Plato’s perverse theory of music: researchers crack messages and codes hidden in his works

The ancient Pythagorean cult believed that mathematics and numerology were the keys to understanding the cosmos. A new study claims that Plato embedded secret messages with numbers in his works.

Plato is one of the most famous and influential philosophers of Western culture. IFLScience lived in Athens in the 4th century BC and founded the Academy, which became the Western world’s first institution of higher education.

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Plato’s works, such as The Republic and the Phaedo, are still studied today, more than two thousand years later. They are considered among the most important and influential philosophical texts of all time.

But according to Jay Kennedy, a science historian at the University of Manchester, Plato’s writings contain hidden messages that have been ignored for centuries. In 2010, Kennedy published a theory that he claimed had cracked ciphers and revealed Plato’s secret philosophy.

Kennedy’s theory suggests that Plato was a secret Pythagorean who used his writings to convey secret messages about perverse music theory.

The Pythagoreans are a cult founded by Pythagoras who believed that mathematics and numerology were the keys to understanding the cosmos. According to Kennedy, Plato also shared this belief and wrote his writings reflecting this philosophy.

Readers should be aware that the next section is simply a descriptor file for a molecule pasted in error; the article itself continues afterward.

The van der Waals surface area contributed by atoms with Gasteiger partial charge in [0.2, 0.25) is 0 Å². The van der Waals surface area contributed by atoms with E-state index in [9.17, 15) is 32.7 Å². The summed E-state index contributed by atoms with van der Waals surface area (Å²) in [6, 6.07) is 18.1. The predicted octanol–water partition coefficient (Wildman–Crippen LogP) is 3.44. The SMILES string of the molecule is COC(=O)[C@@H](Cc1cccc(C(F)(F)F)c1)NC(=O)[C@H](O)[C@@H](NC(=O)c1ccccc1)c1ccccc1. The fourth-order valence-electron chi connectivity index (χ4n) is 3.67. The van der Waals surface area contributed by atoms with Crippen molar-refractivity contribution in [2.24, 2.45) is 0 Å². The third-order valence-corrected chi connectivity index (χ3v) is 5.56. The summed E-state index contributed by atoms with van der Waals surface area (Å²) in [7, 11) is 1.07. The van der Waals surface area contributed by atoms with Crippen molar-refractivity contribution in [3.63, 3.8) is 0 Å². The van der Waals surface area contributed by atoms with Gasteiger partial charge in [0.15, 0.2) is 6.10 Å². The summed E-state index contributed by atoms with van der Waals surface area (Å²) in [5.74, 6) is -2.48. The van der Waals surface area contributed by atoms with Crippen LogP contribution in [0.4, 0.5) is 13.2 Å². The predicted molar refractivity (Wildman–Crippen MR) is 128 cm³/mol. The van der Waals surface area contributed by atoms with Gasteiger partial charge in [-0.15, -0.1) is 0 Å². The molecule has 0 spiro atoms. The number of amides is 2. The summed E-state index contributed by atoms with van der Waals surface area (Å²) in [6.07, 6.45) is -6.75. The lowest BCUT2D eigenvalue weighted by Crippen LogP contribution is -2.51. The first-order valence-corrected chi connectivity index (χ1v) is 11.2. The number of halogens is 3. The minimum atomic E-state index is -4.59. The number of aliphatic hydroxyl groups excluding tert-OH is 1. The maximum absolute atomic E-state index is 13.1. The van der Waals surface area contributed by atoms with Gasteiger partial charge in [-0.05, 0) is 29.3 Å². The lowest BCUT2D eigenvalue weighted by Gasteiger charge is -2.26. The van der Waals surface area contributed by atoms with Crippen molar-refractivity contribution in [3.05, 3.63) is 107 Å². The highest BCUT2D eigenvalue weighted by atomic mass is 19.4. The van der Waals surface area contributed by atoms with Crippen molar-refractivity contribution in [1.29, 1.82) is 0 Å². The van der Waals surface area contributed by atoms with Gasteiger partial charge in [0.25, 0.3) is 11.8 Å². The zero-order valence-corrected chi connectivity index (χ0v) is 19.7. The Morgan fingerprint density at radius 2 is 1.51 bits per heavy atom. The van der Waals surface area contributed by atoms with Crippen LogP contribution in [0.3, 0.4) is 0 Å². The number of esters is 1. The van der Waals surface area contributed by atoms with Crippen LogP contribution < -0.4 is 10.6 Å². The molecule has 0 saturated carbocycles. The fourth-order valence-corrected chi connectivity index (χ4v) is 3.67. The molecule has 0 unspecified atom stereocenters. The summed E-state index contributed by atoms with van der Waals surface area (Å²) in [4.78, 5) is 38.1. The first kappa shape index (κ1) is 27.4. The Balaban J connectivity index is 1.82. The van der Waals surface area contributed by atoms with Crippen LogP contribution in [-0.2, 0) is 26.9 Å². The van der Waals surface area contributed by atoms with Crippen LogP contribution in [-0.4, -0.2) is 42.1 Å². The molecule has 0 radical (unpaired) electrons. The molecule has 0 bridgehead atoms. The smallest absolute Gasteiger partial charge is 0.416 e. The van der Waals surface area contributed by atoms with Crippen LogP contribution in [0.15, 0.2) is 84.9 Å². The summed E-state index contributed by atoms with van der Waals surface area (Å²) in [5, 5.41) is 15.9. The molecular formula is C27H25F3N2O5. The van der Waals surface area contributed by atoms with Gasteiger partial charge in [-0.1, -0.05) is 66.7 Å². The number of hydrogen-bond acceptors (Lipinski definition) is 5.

Kennedy, for example, discovered in The Republic that Plato placed sets of musical words after every twelfth section of the text, which he claimed was associated with the “twelve notes of the Greek musical scale.”

He said that by dividing the texts in this way, important concepts and narrative twists can be found everywhere, positive concepts can be found in congruent places and negative concepts in discordant places.

According to Kennedy, Plato’s readers and students must have noticed the regularity of this pattern. However, some researchers viewed Kennedy’s theory with much skepticism. They argued that the Pythagorean influence in Plato’s writings was already well known, and Kennedy’s specific claims regarding the use of the number 12 were unfounded.

Music theorists John S. McKay and Alexander Reading agreed that numbers played an important role in Plato’s philosophy, but denied Kennedy’s claim that 12 was the key. They argued that the Pythagorean tradition considered the number 10 the most important number and Kennedy’s use of the number 12 was merely arbitrary.

Despite the controversy surrounding Kennedy’s theory, it opened up new avenues for the study and interpretation of Plato’s writings. The researcher’s work showed that much still can be discovered and uncovered in the work of one of the greatest thinkers in Western history.

Previously Focus He wrote that researchers and artificial intelligence have cracked the ancient code and deciphered Mesopotamian cuneiform texts.

We also talked about what other miracles besides the Code of Hammurabi, the wheel and the clock, gave us the cradle of civilization.

Source: Focus


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